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The Use of Time in Poetry: Milton, Shakespeare, Wordsworth

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Throughout the Elizabethan and Romantic era, time and nature are themes that are ever-present in the

great poetry of the period. Although the poets presented this idea in different ways, it was clear that time

and nature were major influences on each man's writing and that each of them were, in a sense, extremely

frustrated by the concept of time. It appeared to me that each poet, in some form, felt empty and

unaccomplished, and they all consider as true that time is not on their side. In Shakespeare's Sonnet

LXXIII, the poet is an older man comparing his life to such things as night and day, the four seasons, and

as a fire in a fire. Shakespeare uses these images to show us just how quickly time passes. I found his

representation of life as the cycle of day and night particularly insightful.

"In me thou see'st the twilight of such day

As after sunset fadeth in the west,

Which by and by black night doth take away,

Death's second self, that seals up all in rest."

To Shakespeare, dawn is the birth of a child, mid-day is a child's youth, and twilight, his current

stage, is the stage of life when death is approaching, although it has not yet arrived. The sun has set, and

the sky is a beautiful color, but the black night, death, will take that all away. He knows he is past his prime

and now he just awaits death. It is easy to see that Shakespeare is quite frustrated because he knows that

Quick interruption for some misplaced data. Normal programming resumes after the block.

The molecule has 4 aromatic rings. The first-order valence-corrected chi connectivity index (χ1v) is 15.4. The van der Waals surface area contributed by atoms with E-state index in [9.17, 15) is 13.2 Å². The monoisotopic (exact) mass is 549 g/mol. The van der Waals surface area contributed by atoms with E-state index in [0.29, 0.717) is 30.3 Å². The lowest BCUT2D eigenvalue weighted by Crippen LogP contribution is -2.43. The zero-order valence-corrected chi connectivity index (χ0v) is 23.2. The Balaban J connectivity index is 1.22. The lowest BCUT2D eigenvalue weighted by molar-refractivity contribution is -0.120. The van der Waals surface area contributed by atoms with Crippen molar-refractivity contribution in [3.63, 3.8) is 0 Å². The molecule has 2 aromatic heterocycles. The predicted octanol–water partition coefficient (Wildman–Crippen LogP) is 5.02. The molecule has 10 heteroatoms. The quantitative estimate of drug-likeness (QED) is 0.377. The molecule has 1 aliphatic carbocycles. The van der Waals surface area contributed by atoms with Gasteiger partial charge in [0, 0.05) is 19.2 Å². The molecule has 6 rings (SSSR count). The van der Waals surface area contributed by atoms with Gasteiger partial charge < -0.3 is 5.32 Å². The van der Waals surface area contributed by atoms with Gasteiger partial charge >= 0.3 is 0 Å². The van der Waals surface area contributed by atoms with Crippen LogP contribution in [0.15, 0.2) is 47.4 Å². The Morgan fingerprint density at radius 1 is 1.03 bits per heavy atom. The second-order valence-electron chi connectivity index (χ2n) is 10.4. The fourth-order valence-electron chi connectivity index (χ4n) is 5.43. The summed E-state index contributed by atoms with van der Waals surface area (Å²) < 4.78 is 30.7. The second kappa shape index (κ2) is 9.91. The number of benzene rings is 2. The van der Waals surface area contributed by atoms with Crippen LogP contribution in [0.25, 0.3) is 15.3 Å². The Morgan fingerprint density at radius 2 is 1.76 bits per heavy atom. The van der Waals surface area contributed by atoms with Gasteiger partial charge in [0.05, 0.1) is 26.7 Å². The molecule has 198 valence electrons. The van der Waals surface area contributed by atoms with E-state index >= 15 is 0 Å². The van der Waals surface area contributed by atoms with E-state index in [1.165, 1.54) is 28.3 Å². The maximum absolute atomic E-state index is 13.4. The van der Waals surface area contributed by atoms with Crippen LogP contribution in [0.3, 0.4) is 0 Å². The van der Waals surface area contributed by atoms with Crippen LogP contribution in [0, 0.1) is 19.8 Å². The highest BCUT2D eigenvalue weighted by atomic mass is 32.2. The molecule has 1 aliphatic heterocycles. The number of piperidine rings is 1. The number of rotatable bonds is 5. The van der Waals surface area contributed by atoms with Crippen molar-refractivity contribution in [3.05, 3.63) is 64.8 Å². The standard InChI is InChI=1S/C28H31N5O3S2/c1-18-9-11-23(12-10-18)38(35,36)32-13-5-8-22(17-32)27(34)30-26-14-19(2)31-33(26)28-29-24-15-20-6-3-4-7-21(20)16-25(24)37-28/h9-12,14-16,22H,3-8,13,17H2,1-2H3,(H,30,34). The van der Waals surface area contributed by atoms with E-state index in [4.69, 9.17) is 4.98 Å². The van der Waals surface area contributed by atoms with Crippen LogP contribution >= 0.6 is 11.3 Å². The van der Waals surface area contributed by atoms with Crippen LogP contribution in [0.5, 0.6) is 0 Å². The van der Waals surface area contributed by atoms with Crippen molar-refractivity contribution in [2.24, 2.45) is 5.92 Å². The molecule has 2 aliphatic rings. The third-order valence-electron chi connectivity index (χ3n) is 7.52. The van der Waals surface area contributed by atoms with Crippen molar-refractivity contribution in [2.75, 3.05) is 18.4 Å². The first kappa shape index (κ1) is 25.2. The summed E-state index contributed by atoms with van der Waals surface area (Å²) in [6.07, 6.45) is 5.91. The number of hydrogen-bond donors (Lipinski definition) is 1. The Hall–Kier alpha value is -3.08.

death is coming, but he doesn't know when it is coming. The comparison of the cycle of day and night to

the cycle of life made me realize how hurried life is and how you should appreciate and make the most of

the time you have. The phrase "death's second self" is especially strong as he is saying that every time

you go to sleep, it is like a small death. Every time you go to sleep, you lose another day. Shakespeare

resolves this problem with a couplet that screams love me now while I am still here because when I am

gone you will regret not loving me.

Time is also a main theme in Milton's "How Soon Hath Time". Milton, however, is concerned

because he feels that he has nothing to show for his life and he is scared that death is approaching him.

He personifies time, calling it "the subtle thief of youth". At the age of 23, he can't believe how time is just

passing him by. It is clear in lines 5-8 that he is frustrated, saying that although on the outside he may look

like a child, inside he is a mature man.

"Perhaps my semblance might deceive the truth,

That I to manhood am arriv'd so near,

And inward ripeness doth much less appear..."

He knows God has given him a talent, but he hasn't been able to do anything with it yet and he is afraid

that

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